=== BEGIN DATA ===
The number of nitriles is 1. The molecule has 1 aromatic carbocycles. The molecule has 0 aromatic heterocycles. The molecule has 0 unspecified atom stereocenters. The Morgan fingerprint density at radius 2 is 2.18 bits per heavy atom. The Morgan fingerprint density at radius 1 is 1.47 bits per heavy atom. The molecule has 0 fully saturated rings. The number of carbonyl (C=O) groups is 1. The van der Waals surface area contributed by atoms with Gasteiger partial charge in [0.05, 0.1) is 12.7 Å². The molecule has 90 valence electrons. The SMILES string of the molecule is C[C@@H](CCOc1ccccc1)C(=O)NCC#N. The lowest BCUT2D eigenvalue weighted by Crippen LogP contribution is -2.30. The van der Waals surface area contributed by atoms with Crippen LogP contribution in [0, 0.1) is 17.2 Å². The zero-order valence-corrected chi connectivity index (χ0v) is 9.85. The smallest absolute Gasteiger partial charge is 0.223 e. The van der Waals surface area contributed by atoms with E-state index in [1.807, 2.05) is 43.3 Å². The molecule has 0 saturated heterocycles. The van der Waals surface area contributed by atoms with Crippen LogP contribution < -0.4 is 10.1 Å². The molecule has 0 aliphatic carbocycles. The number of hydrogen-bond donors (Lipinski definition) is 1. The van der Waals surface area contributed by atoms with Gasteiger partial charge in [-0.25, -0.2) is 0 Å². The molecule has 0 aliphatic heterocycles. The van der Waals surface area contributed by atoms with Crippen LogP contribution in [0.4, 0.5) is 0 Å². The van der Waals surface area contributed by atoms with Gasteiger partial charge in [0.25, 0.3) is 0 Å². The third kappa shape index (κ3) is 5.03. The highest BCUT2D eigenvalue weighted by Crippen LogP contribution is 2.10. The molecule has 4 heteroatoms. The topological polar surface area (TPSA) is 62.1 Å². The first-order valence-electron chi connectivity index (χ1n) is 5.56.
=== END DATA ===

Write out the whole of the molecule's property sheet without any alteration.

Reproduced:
The number of nitriles is 1. The molecule has 1 aromatic carbocycles. The molecule has 0 aromatic heterocycles. The molecule has 0 unspecified atom stereocenters. The Morgan fingerprint density at radius 2 is 2.18 bits per heavy atom. The Morgan fingerprint density at radius 1 is 1.47 bits per heavy atom. The molecule has 0 fully saturated rings. The number of carbonyl (C=O) groups is 1. The van der Waals surface area contributed by atoms with Gasteiger partial charge in [0.05, 0.1) is 12.7 Å². The molecule has 90 valence electrons. The SMILES string of the molecule is C[C@@H](CCOc1ccccc1)C(=O)NCC#N. The lowest BCUT2D eigenvalue weighted by Crippen LogP contribution is -2.30. The van der Waals surface area contributed by atoms with Crippen LogP contribution in [0, 0.1) is 17.2 Å². The zero-order valence-corrected chi connectivity index (χ0v) is 9.85. The smallest absolute Gasteiger partial charge is 0.223 e. The van der Waals surface area contributed by atoms with E-state index in [1.807, 2.05) is 43.3 Å². The molecule has 0 saturated heterocycles. The van der Waals surface area contributed by atoms with Crippen LogP contribution < -0.4 is 10.1 Å². The molecule has 0 aliphatic carbocycles. The number of hydrogen-bond donors (Lipinski definition) is 1. The van der Waals surface area contributed by atoms with Gasteiger partial charge in [-0.25, -0.2) is 0 Å². The molecule has 0 aliphatic heterocycles. The van der Waals surface area contributed by atoms with Crippen LogP contribution in [0.4, 0.5) is 0 Å². The van der Waals surface area contributed by atoms with Gasteiger partial charge in [0.25, 0.3) is 0 Å². The third kappa shape index (κ3) is 5.03. The highest BCUT2D eigenvalue weighted by Crippen LogP contribution is 2.10. The molecule has 4 heteroatoms. The topological polar surface area (TPSA) is 62.1 Å². The first-order valence-electron chi connectivity index (χ1n) is 5.56.